Early Beginnings and Creation
The idea of expressing emotion through text without using words first burst onto the scene back in the early ‘90s. They weren’t what most people think about today: nice, smooth, and detailed emojis. The expressive figures in the ‘90s could be created with the same characters found on a keyboard, and they weren’t called emojis either; they were called emoticons. For those around during the late ‘90s and mid-2000s, emoticons were used to express the most common types of daily emotions. Emoticons such as “:-)” and “>=(“ were commonly used in texts and friendly emails during those days. Since the common keyboard only had so many characters, the options for expressing emotion digitally were limited to those basic emoticons. That changed in 1999 when the first official emoji collection was posted in Japan. It was created by a man named Shigetaka Kurita, and he created the first 176 official emojis.
Onto The Scene
Emojis didn’t gain popularity in the United States until about a decade after the first official collection was posted. In 2010, Unicode (the organization responsible for keeping up the standard for text writing systems worldwide) incorporated emojis as common text. In 2011, tech giant Apple adopted it for their phones. Just two years later, another tech giant (Google) would add it to their phones as well. Since then, the emoji effect has completely dominated the way people communicate. They aren’t just used for casual conversation either. In 2015, Oxford’s official word of the year was the laughing emoji with tears of joy in its eyes. In 2014, a survey conducted by social media firm Cotap found that 76 percent of American workers had adopted emojis into their professional and personal communication. This included messages to co-workers, texts to friends, and even e-mails to bosses.
Giant brands began capitalizing on them as well for their marketing efforts. PR companies included them in messaging to make public statements. Celebrities use them on social accounts. In 2014, the White House issued an Economic statement using emojis in their presentation. In 2021, it isn’t easy to go one day without seeing at least one emoji. This begs the question; should your brand be using emojis in their communication? The answer? It depends.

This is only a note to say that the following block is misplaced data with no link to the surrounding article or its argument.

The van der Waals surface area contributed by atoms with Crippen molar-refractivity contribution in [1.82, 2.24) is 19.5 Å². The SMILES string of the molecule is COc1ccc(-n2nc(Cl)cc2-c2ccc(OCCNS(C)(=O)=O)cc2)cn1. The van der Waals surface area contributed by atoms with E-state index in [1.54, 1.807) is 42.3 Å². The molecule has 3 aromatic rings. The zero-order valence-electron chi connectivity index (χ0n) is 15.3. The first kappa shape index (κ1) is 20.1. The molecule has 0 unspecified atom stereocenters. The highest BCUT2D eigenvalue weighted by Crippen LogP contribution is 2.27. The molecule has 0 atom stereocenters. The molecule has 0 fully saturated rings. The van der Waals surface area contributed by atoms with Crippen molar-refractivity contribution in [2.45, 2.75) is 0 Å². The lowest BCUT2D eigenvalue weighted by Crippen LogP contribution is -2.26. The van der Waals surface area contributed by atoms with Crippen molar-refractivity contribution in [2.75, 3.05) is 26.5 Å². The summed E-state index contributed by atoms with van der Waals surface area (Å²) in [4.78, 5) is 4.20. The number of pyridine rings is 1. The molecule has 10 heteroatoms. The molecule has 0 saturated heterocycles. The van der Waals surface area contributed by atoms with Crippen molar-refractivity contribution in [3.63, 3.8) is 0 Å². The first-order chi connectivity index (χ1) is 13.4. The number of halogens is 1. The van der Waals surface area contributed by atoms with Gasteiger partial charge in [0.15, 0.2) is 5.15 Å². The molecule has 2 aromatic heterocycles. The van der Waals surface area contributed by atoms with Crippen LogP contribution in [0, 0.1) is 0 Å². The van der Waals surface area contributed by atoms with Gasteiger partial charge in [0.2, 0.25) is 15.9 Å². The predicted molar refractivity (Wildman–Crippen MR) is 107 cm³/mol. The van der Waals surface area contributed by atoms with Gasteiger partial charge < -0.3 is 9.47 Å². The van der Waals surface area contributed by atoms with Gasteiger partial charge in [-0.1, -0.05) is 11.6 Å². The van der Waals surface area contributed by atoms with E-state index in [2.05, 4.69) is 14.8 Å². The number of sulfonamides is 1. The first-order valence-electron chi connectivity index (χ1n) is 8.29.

Emojis and Your Brand
Emojis are everywhere, so it’s natural to question if you should be incorporating them into your brand communication. The audience you speak to matters more than whether you should be using emojis or not. If you are a neurology practice looking to reach out to those with mental and cognitive issues, emojis might not be such a great idea. Can you imagine telling someone they are in safe hands with you and then signing the statement off with a crossed eye emoji with a laughing face? However, if you are posting a funny commercial about your floor cleaning services, then that same cross-eyed laughing emoji is a lot more appropriate. Emojis can help your brand look modern, connected, and understanding the current communication landscape. However, just because they are popular doesn’t mean that every business should use them. When considering using them for your brand, think about the audience you are targeting. It’s no secret that some audiences respond much better to emojis than others, even if they are used by most in everyday communication.
We at Big Marlin help brands create the perfect voice to serve the right audience. If you have questions about how we do it or would like help expanding and marketing your brand, reach out to us! We would love to answer any questions or concerns you may have regarding your brand’s marketing.
Solve your business & marketing challenges.
Years of Combined Experience
Our team’s footprint and work experience stretch across the United States touching 23 states.
We pride ourselves on transparency.
Clients Being Serviced
We apply brilliant and proven marketing strategies to help you achieve measurable results for your business.
Working hard to create success.
of Creative Pieces a Year
We believe in strong branding, impactful call to actions, and storytelling when it comes to design.